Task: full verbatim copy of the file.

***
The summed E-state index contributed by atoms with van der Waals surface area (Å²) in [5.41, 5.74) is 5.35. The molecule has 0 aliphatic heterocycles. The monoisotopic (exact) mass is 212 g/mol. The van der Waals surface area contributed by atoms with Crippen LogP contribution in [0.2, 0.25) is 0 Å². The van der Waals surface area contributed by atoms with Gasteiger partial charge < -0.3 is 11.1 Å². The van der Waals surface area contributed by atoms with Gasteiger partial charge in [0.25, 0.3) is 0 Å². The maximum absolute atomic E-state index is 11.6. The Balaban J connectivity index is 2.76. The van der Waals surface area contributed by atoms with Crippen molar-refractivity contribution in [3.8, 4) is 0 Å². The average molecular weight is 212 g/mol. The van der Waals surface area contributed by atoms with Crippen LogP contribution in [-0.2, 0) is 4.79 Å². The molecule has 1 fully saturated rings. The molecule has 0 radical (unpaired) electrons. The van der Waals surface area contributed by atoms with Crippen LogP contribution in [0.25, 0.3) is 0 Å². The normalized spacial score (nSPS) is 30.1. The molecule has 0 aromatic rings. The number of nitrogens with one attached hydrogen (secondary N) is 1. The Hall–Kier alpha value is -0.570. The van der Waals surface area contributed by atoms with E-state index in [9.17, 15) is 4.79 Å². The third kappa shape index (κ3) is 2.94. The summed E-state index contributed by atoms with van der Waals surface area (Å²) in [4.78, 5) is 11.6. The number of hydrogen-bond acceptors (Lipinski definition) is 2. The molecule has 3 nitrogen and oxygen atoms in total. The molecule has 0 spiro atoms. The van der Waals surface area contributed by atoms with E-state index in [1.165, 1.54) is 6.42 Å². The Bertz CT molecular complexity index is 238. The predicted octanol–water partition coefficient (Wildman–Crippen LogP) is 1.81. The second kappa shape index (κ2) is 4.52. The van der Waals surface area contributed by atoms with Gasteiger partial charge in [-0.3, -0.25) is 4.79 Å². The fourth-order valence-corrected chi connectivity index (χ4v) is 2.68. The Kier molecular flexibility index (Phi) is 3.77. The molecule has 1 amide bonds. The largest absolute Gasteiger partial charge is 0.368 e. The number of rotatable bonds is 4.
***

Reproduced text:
The summed E-state index contributed by atoms with van der Waals surface area (Å²) in [5.41, 5.74) is 5.35. The molecule has 0 aliphatic heterocycles. The monoisotopic (exact) mass is 212 g/mol. The van der Waals surface area contributed by atoms with Crippen LogP contribution in [0.2, 0.25) is 0 Å². The van der Waals surface area contributed by atoms with Gasteiger partial charge < -0.3 is 11.1 Å². The van der Waals surface area contributed by atoms with Gasteiger partial charge in [0.25, 0.3) is 0 Å². The maximum absolute atomic E-state index is 11.6. The Balaban J connectivity index is 2.76. The van der Waals surface area contributed by atoms with Crippen molar-refractivity contribution in [3.8, 4) is 0 Å². The average molecular weight is 212 g/mol. The van der Waals surface area contributed by atoms with Crippen LogP contribution in [-0.2, 0) is 4.79 Å². The molecule has 1 fully saturated rings. The molecule has 0 radical (unpaired) electrons. The van der Waals surface area contributed by atoms with Crippen LogP contribution in [0.25, 0.3) is 0 Å². The normalized spacial score (nSPS) is 30.1. The molecule has 0 aromatic rings. The number of nitrogens with one attached hydrogen (secondary N) is 1. The Hall–Kier alpha value is -0.570. The van der Waals surface area contributed by atoms with E-state index in [9.17, 15) is 4.79 Å². The third kappa shape index (κ3) is 2.94. The summed E-state index contributed by atoms with van der Waals surface area (Å²) in [4.78, 5) is 11.6. The number of hydrogen-bond acceptors (Lipinski definition) is 2. The molecule has 3 nitrogen and oxygen atoms in total. The molecule has 0 spiro atoms. The van der Waals surface area contributed by atoms with E-state index in [1.165, 1.54) is 6.42 Å². The Bertz CT molecular complexity index is 238. The predicted octanol–water partition coefficient (Wildman–Crippen LogP) is 1.81. The second kappa shape index (κ2) is 4.52. The van der Waals surface area contributed by atoms with Gasteiger partial charge in [-0.3, -0.25) is 4.79 Å². The fourth-order valence-corrected chi connectivity index (χ4v) is 2.68. The Kier molecular flexibility index (Phi) is 3.77. The molecule has 1 amide bonds. The largest absolute Gasteiger partial charge is 0.368 e. The number of rotatable bonds is 4.